Published 4:37 PM EDT Oct 13, 2018
CHICAGO – Critics sometimes complain President Donald Trump’s rhetoric often resembles that of a toddler.
Those at a March on the Polls rally Saturday in Chicago took the idea and ran with it, bringing along a massive inflatable that depicts the president as a diaper-wearing child and selling miniaturized versions to help pay for the gathering.
The march in Chicago is the first of several planned across the United States aimed at sending Republicans a message of dissatisfaction ahead of the midterms. Another gathering was also planned Saturday in Massachusetts.
Jenn Galdes, a volunteer for the rally that drew thousands, pitched the idea to organizers of bringing a giant inflatable baby Trump to the march and smaller balloons of the same caricature.
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At $10 a pop for a baby Trump balloon – one that includes the 45th president in a diaper and clutching a smartphone in tiny hands – Galdes hopes the idea would help defray the cost of the rally and give some of her left-leaning brethren a laugh.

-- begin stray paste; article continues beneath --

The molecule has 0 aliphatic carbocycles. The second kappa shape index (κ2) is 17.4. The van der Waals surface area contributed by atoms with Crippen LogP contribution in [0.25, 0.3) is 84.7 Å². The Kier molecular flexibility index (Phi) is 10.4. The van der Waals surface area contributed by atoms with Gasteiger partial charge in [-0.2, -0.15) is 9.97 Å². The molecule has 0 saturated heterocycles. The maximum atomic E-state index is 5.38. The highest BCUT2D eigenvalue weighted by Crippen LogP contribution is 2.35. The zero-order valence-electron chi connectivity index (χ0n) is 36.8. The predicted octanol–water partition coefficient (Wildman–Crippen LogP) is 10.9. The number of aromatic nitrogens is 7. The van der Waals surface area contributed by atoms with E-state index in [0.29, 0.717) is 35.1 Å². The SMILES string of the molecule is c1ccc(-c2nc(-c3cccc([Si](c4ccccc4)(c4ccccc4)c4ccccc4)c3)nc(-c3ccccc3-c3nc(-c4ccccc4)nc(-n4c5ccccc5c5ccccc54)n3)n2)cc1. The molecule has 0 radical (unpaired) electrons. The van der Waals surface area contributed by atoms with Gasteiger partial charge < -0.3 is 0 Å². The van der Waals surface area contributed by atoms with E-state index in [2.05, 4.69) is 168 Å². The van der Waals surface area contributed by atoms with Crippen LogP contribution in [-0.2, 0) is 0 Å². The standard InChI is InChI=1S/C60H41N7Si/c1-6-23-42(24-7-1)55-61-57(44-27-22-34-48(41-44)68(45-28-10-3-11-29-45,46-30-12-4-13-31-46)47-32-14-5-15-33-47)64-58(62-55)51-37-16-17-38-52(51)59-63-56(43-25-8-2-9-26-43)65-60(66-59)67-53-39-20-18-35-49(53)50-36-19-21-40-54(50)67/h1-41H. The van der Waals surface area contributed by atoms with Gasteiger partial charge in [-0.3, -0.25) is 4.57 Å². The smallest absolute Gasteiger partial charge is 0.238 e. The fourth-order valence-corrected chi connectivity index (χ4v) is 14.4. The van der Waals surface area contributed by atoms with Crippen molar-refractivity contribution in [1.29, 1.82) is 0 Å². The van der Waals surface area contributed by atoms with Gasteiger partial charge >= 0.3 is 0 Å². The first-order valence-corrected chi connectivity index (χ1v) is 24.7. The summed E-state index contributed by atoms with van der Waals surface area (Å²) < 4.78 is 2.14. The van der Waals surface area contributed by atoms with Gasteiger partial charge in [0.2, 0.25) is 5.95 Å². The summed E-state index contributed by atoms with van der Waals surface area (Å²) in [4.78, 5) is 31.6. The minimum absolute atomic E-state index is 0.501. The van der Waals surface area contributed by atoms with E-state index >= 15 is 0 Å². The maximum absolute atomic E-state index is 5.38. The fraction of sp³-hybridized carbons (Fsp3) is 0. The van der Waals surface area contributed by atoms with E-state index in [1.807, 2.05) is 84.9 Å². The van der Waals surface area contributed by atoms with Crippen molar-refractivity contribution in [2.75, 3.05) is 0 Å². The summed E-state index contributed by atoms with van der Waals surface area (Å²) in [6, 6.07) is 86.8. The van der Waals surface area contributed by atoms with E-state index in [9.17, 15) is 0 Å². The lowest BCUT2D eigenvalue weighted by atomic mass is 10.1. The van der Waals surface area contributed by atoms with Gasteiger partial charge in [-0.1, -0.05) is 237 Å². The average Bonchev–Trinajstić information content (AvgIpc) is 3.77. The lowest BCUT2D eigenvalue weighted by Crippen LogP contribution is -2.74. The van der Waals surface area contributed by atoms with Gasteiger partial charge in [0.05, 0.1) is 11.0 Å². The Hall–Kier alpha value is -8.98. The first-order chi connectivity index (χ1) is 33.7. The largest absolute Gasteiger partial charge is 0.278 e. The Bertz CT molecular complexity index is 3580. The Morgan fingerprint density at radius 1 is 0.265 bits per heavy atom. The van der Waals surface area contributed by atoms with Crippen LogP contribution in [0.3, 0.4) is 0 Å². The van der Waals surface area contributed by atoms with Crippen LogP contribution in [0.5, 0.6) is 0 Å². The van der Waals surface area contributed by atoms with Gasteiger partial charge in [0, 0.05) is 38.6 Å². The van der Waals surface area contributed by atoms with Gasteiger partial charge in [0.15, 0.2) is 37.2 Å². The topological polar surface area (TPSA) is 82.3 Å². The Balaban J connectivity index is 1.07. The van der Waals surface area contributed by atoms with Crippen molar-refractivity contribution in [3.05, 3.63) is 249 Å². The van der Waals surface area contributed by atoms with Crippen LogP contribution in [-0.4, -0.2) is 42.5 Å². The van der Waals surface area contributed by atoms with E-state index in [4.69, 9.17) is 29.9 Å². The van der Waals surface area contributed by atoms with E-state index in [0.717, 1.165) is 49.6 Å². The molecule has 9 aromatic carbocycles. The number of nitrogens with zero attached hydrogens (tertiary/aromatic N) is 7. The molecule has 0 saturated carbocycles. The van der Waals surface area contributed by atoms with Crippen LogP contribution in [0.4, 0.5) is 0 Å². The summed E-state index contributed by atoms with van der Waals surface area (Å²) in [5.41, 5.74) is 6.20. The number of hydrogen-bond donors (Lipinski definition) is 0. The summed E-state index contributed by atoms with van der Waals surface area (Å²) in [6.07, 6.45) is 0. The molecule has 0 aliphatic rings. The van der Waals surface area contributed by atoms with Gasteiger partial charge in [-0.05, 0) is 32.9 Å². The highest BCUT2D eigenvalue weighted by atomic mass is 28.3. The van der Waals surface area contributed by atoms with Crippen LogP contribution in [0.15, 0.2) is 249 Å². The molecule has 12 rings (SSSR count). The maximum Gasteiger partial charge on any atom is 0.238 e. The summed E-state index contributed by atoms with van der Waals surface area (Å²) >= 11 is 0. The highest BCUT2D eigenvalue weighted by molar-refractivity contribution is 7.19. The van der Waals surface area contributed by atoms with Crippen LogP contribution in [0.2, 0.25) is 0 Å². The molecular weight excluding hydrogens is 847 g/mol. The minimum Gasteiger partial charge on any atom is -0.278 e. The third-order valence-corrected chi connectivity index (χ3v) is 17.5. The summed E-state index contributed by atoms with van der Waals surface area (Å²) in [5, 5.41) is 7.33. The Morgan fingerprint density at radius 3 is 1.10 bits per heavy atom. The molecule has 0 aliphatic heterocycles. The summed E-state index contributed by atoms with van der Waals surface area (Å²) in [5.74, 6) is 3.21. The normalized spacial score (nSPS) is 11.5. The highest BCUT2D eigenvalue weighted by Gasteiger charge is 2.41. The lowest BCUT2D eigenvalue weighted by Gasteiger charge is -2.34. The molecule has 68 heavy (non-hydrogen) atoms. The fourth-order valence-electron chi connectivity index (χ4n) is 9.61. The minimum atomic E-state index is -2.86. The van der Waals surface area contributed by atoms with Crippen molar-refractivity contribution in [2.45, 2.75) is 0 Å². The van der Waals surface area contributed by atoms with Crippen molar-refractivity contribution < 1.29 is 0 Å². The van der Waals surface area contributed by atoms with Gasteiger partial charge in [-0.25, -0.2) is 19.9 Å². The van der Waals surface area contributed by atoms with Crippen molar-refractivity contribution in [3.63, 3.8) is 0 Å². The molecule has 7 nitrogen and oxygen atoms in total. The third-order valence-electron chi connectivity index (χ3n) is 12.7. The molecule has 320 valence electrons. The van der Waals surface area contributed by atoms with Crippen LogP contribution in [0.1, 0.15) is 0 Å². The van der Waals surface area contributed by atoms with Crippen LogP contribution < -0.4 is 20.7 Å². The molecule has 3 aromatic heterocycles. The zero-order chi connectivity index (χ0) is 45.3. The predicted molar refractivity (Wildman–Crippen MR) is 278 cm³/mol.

"I heard one woman say to her daughter: ‘Yes you can buy one. Then I’m going to take it home and I’m going to punch it, and then I’m going to poke it and then I’m going to throw it in the trash," said Galdes, who owns the Chicago-based public relations firm Grapevine PR.
Galdes said that allies of the march have purchased six of the giant inflatables and plan to use them for get-out-out-the-vote efforts around the country ahead of next month’s midterm elections.
Protesters have used the giant baby Trump inflatable at other demonstrations since he was elected, including outside the president's resorts in Bedminster, New Jersey, London and elsewhere.
Those who didn’t want to shell out $10 for a baby Trump balloon were asked to donate $1 to take a selfie with the giant inflatable. Volunteers selling stickers of the giant Trump inflatable reflecting in Chicago’s iconic Cloud Gate sculpture, better known as “The Bean,” in the city’s Millennium Park.
Kathleen Moraert, of Palatine, Illinois opted to take a photo with the giant Trump inflatable along with her son and daughter.
For someone who disagrees with Trump vehemently on most issues, Moraert said that balloon – and the rally – offered a moment of respite in what’s been a frustrating interlude for many Americans on the left.
“It made me laugh,” she said. “I know a lot of people (who opposed Trump) say we’d be better off being out canvassing for Democrats (candidates competing in next month's midterm congressional election) today. But I think we need the energy and being with each other at an event like this to keep going.”